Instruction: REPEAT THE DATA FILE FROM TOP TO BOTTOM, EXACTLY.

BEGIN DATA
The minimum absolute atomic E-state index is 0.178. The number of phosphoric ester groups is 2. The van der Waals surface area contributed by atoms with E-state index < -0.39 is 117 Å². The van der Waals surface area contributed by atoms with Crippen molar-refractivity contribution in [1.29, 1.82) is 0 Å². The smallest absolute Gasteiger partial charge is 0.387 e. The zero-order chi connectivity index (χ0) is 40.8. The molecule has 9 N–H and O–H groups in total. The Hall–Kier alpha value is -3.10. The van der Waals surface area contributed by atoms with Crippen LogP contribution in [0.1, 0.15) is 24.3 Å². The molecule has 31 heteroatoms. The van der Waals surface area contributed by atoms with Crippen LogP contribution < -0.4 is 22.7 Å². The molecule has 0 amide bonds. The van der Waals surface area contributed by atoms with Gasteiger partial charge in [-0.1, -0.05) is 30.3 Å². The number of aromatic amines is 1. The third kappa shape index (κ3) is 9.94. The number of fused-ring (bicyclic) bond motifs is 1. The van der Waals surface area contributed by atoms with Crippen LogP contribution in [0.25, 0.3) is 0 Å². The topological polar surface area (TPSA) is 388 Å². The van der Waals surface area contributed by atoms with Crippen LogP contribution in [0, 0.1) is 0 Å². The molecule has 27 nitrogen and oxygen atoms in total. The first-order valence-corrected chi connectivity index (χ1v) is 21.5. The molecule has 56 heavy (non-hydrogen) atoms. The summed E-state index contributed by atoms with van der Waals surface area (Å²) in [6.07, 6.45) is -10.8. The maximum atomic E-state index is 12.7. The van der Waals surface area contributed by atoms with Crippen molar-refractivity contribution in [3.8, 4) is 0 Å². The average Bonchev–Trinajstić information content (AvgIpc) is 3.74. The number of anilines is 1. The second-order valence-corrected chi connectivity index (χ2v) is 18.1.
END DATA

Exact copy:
The minimum absolute atomic E-state index is 0.178. The number of phosphoric ester groups is 2. The van der Waals surface area contributed by atoms with E-state index < -0.39 is 117 Å². The van der Waals surface area contributed by atoms with Crippen molar-refractivity contribution in [1.29, 1.82) is 0 Å². The smallest absolute Gasteiger partial charge is 0.387 e. The zero-order chi connectivity index (χ0) is 40.8. The molecule has 9 N–H and O–H groups in total. The Hall–Kier alpha value is -3.10. The van der Waals surface area contributed by atoms with Crippen LogP contribution in [0.1, 0.15) is 24.3 Å². The molecule has 31 heteroatoms. The van der Waals surface area contributed by atoms with Crippen LogP contribution < -0.4 is 22.7 Å². The molecule has 0 amide bonds. The van der Waals surface area contributed by atoms with Gasteiger partial charge in [-0.1, -0.05) is 30.3 Å². The number of aromatic amines is 1. The third kappa shape index (κ3) is 9.94. The number of fused-ring (bicyclic) bond motifs is 1. The van der Waals surface area contributed by atoms with Crippen LogP contribution in [0.25, 0.3) is 0 Å². The topological polar surface area (TPSA) is 388 Å². The van der Waals surface area contributed by atoms with Crippen LogP contribution in [0, 0.1) is 0 Å². The molecule has 27 nitrogen and oxygen atoms in total. The first-order valence-corrected chi connectivity index (χ1v) is 21.5. The molecule has 56 heavy (non-hydrogen) atoms. The summed E-state index contributed by atoms with van der Waals surface area (Å²) in [6.07, 6.45) is -10.8. The maximum atomic E-state index is 12.7. The van der Waals surface area contributed by atoms with Crippen molar-refractivity contribution in [3.8, 4) is 0 Å². The average Bonchev–Trinajstić information content (AvgIpc) is 3.74. The number of anilines is 1. The second-order valence-corrected chi connectivity index (χ2v) is 18.1.